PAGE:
Augusta Pediatric Dentistry assistant Molly Turner, left, and hygienist Diana DeRocher apply dental sealants to the teeth of Blin Rollins, 8 of Augusta, Maine. Photo: MSNBC
Good Friday morning! It is almost the weekend.
On to today's dentistry and health headlines:
Decay dilemma: Do kids need dental sealants?
But what Rollins didn’t know is that her child’s mouth is part of an ongoing debate over whether enough kids get the liquid plastic coverings that protect what Shenkin calls “the most decayed tooth in the mouth.”
Only about 20 percent of children at poverty level and only 40 percent of kids from higher-income homes actually receive recommended sealants, according to studies by the Centers for Disease Control and Prevention.
That confounds Shenkin, a pediatric dentist and spokesman for the American Dental Association. He says decades of research demonstrate that coating the biting surfaces of 6-year molars with a resin-based sealant can reduce cavities by up to nearly 80 percent immediately -- and up to 60 percent for four years or more.
“It’s imperative that as soon as those adult teeth erupt, that they be sealed,” he said.
In practice, however, less than 40 percent of dentists actually follow the recommendations of the ADA, according to a 2011 study by researchers at Temple University. The study tracked whether dentists were willing to seal teeth with the beginnings of decay, but no actual cavities.
“The lack of dentists doing sealants is a very silent and probably the most significant issue to care we face among children,” said Shenkin. “Parents should be asking for sealants and not taking no for an answer.”
But one of the profession’s most well-regarded dentists has been publicly cautious about sealants, saying there can be a high failure rate -- 50 percent within five years -- and arguing that they shouldn’t be placed if there’s any evidence of decay.
Gordon J. Christensen, who publishes Clinicians Report, widely regarded as the “Consumer Reports of dental products,” says that sealants done properly are “an excellent technique” for combatting decay. But, he adds, the success of the sealant depends largely on the skill of the person who applies it.
“They have to seek out a practitioner who knows what they’re doing,” he said.
“If they see failure immediately, that opens the window for decay.”
Christensen is concerned about so-called “non-cavitated caries lesions,” early signs of tooth decay that have not yet resulted in cavities. He worries that sealants trap plaque on the tooth, creating an environment that fuels future decay.
CDC researchers say studies have shown that decay does not progress once sealants are added, but Christensen maintains that he’s not convinced.
Dentist charged with possession of crystal meth with intent to sell
A Silver Spring dentist has been busted for allegedly possessing methamphetamines and charged with intending to distribute the drugs.
Dr. Siar Karmand was arrested early Thursday morning at his home in the gated Beekman Place community in Northwest D.C.
D.C. Police claim to have found $11,000 worth of crystal meth and seven ounces of GHB in Karmand's home.
"There's a common denominator to drug use," says Ward 3 D.C. Councilmember Jim Graham. "It applies across the board. It doesn't have any particular group, class or income that it favors over another. It's just that we have stereotypes about all this. And this cuts through the stereotypes."
Karmand maintained an office at a medical building on Georgia Avenue in Silver Spring. At the dentist office next door to his, the staff told us this was a sad day for dentistry. They told us they rarely saw Karmand. They say he kept odd hours.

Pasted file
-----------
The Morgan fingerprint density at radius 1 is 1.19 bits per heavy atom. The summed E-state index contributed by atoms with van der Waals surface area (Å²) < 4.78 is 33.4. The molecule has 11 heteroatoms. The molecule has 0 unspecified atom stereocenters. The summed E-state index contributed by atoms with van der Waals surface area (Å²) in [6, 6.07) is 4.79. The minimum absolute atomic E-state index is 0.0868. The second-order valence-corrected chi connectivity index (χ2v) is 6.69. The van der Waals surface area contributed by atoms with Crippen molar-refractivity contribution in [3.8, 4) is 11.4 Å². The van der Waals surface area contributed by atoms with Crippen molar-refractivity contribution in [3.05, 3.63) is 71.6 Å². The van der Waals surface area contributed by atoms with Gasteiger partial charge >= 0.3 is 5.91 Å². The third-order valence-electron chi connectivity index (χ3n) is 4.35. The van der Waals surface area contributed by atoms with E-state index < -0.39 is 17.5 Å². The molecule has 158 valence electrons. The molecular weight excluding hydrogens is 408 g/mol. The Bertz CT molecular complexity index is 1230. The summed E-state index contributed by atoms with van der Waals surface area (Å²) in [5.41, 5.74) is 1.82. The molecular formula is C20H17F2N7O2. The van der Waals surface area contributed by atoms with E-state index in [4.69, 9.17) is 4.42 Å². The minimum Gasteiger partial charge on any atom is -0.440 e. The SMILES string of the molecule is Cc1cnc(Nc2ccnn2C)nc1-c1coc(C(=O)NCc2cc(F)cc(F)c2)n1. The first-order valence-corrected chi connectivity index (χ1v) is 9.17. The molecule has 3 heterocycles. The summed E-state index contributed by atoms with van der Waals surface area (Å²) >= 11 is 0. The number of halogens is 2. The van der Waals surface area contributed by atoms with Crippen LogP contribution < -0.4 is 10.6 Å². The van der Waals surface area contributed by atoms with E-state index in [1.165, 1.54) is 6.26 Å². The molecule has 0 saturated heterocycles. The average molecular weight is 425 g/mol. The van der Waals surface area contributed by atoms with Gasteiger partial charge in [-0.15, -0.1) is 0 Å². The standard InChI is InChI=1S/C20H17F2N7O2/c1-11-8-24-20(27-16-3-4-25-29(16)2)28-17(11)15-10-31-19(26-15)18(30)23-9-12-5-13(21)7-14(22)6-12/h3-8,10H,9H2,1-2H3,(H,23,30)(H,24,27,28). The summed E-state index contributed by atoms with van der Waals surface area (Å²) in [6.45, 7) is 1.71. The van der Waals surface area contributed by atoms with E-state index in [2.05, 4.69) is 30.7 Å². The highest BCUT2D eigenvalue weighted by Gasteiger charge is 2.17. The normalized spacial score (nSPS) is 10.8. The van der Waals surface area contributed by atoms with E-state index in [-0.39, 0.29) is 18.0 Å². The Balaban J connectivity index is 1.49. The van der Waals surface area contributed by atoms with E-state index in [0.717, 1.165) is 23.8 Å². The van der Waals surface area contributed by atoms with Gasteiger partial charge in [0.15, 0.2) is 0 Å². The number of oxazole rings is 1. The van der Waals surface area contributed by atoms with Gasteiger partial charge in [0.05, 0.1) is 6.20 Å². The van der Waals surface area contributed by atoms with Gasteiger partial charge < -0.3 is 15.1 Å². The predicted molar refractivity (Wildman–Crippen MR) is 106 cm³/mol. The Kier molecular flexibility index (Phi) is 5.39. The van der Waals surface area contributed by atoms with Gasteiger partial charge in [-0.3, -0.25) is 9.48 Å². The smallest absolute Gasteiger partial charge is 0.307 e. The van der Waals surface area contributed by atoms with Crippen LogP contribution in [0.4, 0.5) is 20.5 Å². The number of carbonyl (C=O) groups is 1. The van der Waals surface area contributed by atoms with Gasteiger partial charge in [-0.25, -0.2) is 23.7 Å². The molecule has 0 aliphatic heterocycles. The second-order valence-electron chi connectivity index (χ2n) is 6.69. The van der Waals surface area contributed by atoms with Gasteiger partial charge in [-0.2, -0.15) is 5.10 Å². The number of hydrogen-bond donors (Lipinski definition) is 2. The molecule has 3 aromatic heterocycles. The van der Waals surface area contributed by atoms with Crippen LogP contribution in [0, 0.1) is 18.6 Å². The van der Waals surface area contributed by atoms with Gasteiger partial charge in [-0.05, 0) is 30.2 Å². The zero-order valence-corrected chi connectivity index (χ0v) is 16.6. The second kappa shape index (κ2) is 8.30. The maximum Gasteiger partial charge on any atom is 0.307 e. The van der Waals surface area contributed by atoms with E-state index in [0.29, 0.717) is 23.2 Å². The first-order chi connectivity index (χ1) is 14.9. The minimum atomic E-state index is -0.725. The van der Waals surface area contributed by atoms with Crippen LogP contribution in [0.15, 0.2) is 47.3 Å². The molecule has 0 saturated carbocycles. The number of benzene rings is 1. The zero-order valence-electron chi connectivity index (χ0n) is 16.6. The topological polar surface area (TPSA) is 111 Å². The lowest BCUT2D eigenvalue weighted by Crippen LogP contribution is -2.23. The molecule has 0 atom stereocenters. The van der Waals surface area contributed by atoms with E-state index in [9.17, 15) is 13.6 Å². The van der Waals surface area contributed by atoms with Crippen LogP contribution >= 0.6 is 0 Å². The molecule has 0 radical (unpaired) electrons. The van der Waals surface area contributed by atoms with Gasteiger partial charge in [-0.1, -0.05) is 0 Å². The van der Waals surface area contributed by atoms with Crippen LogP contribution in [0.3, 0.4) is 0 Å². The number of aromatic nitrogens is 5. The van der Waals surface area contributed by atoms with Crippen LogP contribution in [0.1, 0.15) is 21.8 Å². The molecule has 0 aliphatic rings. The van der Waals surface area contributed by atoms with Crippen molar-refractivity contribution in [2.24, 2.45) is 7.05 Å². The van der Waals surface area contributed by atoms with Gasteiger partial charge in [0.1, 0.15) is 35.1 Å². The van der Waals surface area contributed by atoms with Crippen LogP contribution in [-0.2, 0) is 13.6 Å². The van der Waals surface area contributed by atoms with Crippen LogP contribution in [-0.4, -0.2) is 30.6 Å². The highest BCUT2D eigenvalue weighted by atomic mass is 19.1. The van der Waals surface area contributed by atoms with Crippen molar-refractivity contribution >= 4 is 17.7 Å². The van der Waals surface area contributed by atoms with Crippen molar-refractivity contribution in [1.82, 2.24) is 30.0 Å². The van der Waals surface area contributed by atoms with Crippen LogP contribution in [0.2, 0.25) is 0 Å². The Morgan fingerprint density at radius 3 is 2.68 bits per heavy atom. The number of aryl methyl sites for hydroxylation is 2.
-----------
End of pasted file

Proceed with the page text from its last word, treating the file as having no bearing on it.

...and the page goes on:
Aspen Dental Donates More Than $16,000 to Oral Cancer Foundation
Aspen Dental, one of the largest networks of dental care providers in the U.S., is donating $16,255 to the Oral Cancer Foundation in recognition of Oral Cancer Awareness Month. As a commitment to early oral cancer detection, 340 Aspen Dental practices in 22 states donated $5 from every Vizilite Plus screening conducted during the month of April. A total of 3,251 screenings were conducted throughout the month.
"The Oral Cancer Foundation is steadfast in its commitment to saving lives through prevention, research and advocacy, and we're proud to support their efforts through this donation," said Maureen Howes, RDH, MS, director of hygiene services at Aspen Dental Management, Inc.
According to the Oral Cancer Foundation, close to 37,000 Americans will be diagnosed with oral or pharyngeal cancer this year, which is responsible for approximately 8,000 deaths annually. Common risk factors for oral cancer include use of tobacco products (smoked and smokeless), excessive alcohol consumption, and HPV infection.
Coffee Stains Teeth More Indelibly Than Tobacco
Coffee stains return on bleached teeth, whereas cigarette stains may not. In addition, coffee stains cannot be removed by brushing alone, researchers report in an article published in the May issue of the Journal of the American Dental Association.
Soaking cows' teeth in coffee and exposing them to cigarette smoke darkened them about the same amount, but tooth brushing only lightened the smoke-stained teeth, not the coffee-stained teeth, note Juliana Zavala Bazzi, DDS, MDS, from Pontifical Catholic University of Paraná, Curitiba, Paraná, Brazil, and colleagues.
"We didn't expect that cigarette staining would be so easily removed either by tooth bleaching or toothbrushing," corresponding author Evelise M. Souza, DDS, MDS, PhD, a professor of restorative dentistry at the Pontifical Catholic University, told Medscape Medical News in an email.
Although bleaching is well established as a method of whitening teeth, there is not much research to show the susceptibility of bleached teeth to being stained once again, they note.
Enjoy your morning!